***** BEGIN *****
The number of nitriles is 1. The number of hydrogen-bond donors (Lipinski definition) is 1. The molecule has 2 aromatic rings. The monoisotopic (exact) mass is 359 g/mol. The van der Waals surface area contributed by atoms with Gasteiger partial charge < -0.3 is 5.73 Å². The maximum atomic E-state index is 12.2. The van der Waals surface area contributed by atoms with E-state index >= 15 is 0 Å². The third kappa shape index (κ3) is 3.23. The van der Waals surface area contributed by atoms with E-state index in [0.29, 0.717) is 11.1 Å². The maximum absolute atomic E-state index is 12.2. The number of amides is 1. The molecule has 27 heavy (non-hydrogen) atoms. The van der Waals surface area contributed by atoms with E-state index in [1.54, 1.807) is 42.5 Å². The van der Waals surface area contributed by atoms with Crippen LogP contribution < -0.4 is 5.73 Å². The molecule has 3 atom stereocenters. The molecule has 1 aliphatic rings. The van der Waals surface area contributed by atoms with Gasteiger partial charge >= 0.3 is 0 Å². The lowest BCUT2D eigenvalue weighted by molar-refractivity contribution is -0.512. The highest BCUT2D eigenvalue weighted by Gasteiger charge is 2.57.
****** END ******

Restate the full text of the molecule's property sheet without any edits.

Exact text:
The number of nitriles is 1. The number of hydrogen-bond donors (Lipinski definition) is 1. The molecule has 2 aromatic rings. The monoisotopic (exact) mass is 359 g/mol. The van der Waals surface area contributed by atoms with Gasteiger partial charge < -0.3 is 5.73 Å². The maximum atomic E-state index is 12.2. The van der Waals surface area contributed by atoms with E-state index >= 15 is 0 Å². The third kappa shape index (κ3) is 3.23. The van der Waals surface area contributed by atoms with E-state index in [0.29, 0.717) is 11.1 Å². The maximum absolute atomic E-state index is 12.2. The number of amides is 1. The molecule has 27 heavy (non-hydrogen) atoms. The van der Waals surface area contributed by atoms with E-state index in [1.54, 1.807) is 42.5 Å². The van der Waals surface area contributed by atoms with Crippen LogP contribution < -0.4 is 5.73 Å². The molecule has 3 atom stereocenters. The molecule has 1 aliphatic rings. The van der Waals surface area contributed by atoms with Gasteiger partial charge >= 0.3 is 0 Å². The lowest BCUT2D eigenvalue weighted by molar-refractivity contribution is -0.512. The highest BCUT2D eigenvalue weighted by Gasteiger charge is 2.57.